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Tragically Underrated and Misunderstood

We've all heard the remarks. "Frasier" is a show for stuffy, elitist snobs. Television for rich liberals.


It is true that the show's protagonists are a pair of effete, well-to-do brothers who talk as if they had walked directly out of a Dickens novel. And it may also be true that many of the jokes are intended for a well-read audience.


But most of the series' detractors fail to grasp the irony of this sitcom. The show is actually poking fun at the fact that Frasier and Niles are so aloof and snobbish. This theme is kept in perspective by the presence of the supporting cast of everyman characters like Martin, Bulldog, Roz, and Daphne, who surround Frasier and Niles and, quite often, put the doctors in their place.


The sad part is that "Frasier" has been stigmatized to such an extent that many people will refuse to ever watch it, based solely on the mistaken reputation the show carries. In so doing, they miss out on some of the best television ever to air. Because, whether it's an elitist show or not, one truth cannot reasonably be denied:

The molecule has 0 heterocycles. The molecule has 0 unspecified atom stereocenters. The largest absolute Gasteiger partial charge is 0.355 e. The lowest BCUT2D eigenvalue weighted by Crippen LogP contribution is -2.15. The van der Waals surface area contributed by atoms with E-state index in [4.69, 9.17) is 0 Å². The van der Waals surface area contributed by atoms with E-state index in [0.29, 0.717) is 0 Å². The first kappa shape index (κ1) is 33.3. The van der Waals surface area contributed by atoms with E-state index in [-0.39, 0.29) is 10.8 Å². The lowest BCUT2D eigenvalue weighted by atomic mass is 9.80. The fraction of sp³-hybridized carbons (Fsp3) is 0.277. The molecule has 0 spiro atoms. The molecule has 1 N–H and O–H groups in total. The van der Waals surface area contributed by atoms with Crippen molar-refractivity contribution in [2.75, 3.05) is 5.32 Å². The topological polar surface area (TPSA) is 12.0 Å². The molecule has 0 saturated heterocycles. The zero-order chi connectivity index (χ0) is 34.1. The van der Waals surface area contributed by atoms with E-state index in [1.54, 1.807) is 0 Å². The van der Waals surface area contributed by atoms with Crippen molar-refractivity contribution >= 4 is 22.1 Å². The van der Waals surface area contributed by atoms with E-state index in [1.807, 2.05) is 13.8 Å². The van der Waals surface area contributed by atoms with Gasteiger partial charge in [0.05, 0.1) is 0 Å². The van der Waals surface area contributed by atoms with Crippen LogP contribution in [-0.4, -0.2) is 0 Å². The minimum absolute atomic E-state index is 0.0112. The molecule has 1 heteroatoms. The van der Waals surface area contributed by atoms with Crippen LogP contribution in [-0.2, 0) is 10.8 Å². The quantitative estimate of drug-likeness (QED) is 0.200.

"Frasier" is funny. Very, very funny.


Funnier than "Friends," funnier than "The Office," funnier than "Cheers," funnier than "Seinfeld," funnier than "Family Guy." (All favorites of mine).


In fact, speaking as someone who watches a greater-than-usual amount of television, both on the air and on DVD, I can say with certainty that not only was "Frasier" the funniest sitcom of its time, but I also have yet to find a funnier one that has aired before or since.

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